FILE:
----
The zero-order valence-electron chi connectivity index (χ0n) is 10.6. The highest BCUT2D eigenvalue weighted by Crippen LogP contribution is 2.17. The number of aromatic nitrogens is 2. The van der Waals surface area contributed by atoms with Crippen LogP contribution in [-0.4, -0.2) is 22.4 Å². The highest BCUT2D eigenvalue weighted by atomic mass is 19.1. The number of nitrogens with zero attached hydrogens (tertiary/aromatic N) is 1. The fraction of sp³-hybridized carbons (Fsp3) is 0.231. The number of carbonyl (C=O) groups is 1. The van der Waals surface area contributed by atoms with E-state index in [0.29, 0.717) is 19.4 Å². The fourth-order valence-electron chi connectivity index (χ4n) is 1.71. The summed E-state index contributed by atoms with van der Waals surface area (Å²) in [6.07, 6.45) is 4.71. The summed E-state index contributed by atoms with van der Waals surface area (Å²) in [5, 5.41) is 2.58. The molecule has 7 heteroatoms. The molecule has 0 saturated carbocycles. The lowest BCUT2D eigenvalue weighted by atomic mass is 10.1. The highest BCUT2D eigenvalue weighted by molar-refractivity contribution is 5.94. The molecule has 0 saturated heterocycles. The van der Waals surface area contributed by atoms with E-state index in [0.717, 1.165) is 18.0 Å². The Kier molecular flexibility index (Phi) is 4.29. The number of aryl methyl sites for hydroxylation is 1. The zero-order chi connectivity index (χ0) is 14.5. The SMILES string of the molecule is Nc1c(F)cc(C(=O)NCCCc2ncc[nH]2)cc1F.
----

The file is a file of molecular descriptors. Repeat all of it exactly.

The zero-order valence-electron chi connectivity index (χ0n) is 10.6. The highest BCUT2D eigenvalue weighted by Crippen LogP contribution is 2.17. The number of aromatic nitrogens is 2. The van der Waals surface area contributed by atoms with Crippen LogP contribution in [-0.4, -0.2) is 22.4 Å². The highest BCUT2D eigenvalue weighted by atomic mass is 19.1. The number of nitrogens with zero attached hydrogens (tertiary/aromatic N) is 1. The fraction of sp³-hybridized carbons (Fsp3) is 0.231. The number of carbonyl (C=O) groups is 1. The van der Waals surface area contributed by atoms with E-state index in [0.29, 0.717) is 19.4 Å². The fourth-order valence-electron chi connectivity index (χ4n) is 1.71. The summed E-state index contributed by atoms with van der Waals surface area (Å²) in [6.07, 6.45) is 4.71. The summed E-state index contributed by atoms with van der Waals surface area (Å²) in [5, 5.41) is 2.58. The molecule has 7 heteroatoms. The molecule has 0 saturated carbocycles. The lowest BCUT2D eigenvalue weighted by atomic mass is 10.1. The highest BCUT2D eigenvalue weighted by molar-refractivity contribution is 5.94. The molecule has 0 saturated heterocycles. The van der Waals surface area contributed by atoms with E-state index in [0.717, 1.165) is 18.0 Å². The Kier molecular flexibility index (Phi) is 4.29. The number of aryl methyl sites for hydroxylation is 1. The zero-order chi connectivity index (χ0) is 14.5. The SMILES string of the molecule is Nc1c(F)cc(C(=O)NCCCc2ncc[nH]2)cc1F.